Trace and Exile

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People Get Ready - Exile - iTunes

Steve Goetzman

Date & Place of birth:  September 1, Louisville, KY

Instrument: Drums, percussion

Primary influences- Musical:    

         1. Motown was my biggest influence and love. I loved pop music of all kinds, Always loved radio hits.
         2. Drummers: Steve Gadd, Billy Cobham, Dave Garabaldi, Larrie Londin, Kenny Malone, Buddy Rich, Keith Knudsen
         3. Loved albums by Bob James, Deodato and other early pioneers of melodic funk jazz.
         4. Still love blue-eyed soul: Tower of Power, Cold Blood, Bonnie Raitt, Bekka Bramlett, The Doobie Brothers (particularly the Michael McDonald years)
         5. Favorite country artists: Trace Adkins, Josh Turner, Trisha Yearwood
         6. Some favorite songs:
               1. If You Don’t Know Me By Now—Harold Melvin & The Blue Notes
               2. I Can’t Make You Love Me—Bonnie Raitt
               3. You Look So Good In Love—George Strait
               4. Icy Blue Heart—John Hiatt

 J.P. Pennington has had the most enduring affect on me artistically. I’ve learned more from him than anyone about shaping music for commercial markets. I studied classical music at the University of Kentucky and the training proved invaluable, yet its practical application to a career in pop music took time and interpretation. Learning J.P.’s understanding of pop music gave me the best tools for interpretation.
Primary influences- Personal:    

         1. Most current influence is Cormac McCarthy, possibly America’s greatest author. As an aspiring writer/author, I see McCarthy as a phenomenon. His work is so rich and deep.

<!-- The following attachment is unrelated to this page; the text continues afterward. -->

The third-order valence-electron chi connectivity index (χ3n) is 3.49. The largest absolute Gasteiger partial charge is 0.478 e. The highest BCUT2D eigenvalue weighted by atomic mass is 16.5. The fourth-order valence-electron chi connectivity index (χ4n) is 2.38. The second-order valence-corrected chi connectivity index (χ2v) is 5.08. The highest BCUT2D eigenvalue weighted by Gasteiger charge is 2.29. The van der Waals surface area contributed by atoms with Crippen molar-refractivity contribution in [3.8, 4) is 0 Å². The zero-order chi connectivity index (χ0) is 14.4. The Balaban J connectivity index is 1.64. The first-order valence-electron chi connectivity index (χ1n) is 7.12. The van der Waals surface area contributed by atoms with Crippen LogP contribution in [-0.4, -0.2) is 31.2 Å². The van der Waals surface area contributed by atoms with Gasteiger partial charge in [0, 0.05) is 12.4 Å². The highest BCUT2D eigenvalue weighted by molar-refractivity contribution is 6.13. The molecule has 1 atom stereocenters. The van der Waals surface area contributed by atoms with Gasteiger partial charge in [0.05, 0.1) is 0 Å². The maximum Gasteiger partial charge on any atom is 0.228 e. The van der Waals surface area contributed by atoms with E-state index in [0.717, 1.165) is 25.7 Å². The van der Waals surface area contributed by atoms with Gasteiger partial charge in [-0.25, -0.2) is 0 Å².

2. My wife, Beverly, bears an uncanny resilience as she confronts the trials of life, and her devotion to growing her inner peace is a constant inspiration.


After high school and a six-month break to “find myself,” I took a one-year accounting course at a local business college. Then came a six-year-long break from school while I traveled the Southeast playing in different bands on a night-club circuit. In mid-1974 I moved to Atlanta and discovered a new jazz/funk fusion that I fell in love with. A year later I went back home and enrolled at the University of Kentucky to study Music Performance and English. When I received an offer to play with Exile, my school schedule would not blend with the Exile schedule, so I quit UK.

Over the years I have picked up various college courses in music publishing, performance, music business and English.


I can remember setting a goal to be in show business at a very early age. Not sure what I would use as a vehicle, I discovered, by chance, a kind of natural ability for drumming. It happened when I went to audition as lead-singer with a garage band. After a few songs the drummer said: “Man, I hate your singing!” I snapped back: “Well, I hate your drumming!” He said, “I don’t wanna to play drums anyway,” and moved over to an upright piano. I sat down at his drums and started playing. I’d found my vehicle.


By early 1977 I was finally making decent money as a drummer. UK student in the mornings, session musician in the afternoons and playing in a Hilton Inn jazz trio at night had me burning candles at both ends, but I was living pretty well. JP and I were roommates in a nice, new apartment complex and playing together in the studio quite often. Marlon and other Exile guys were playing on those sessions, too, and we were getting to be a pretty tight rhythm-section. One afternoon JP and I sat down in our living room and he asked if I’d like to join the band.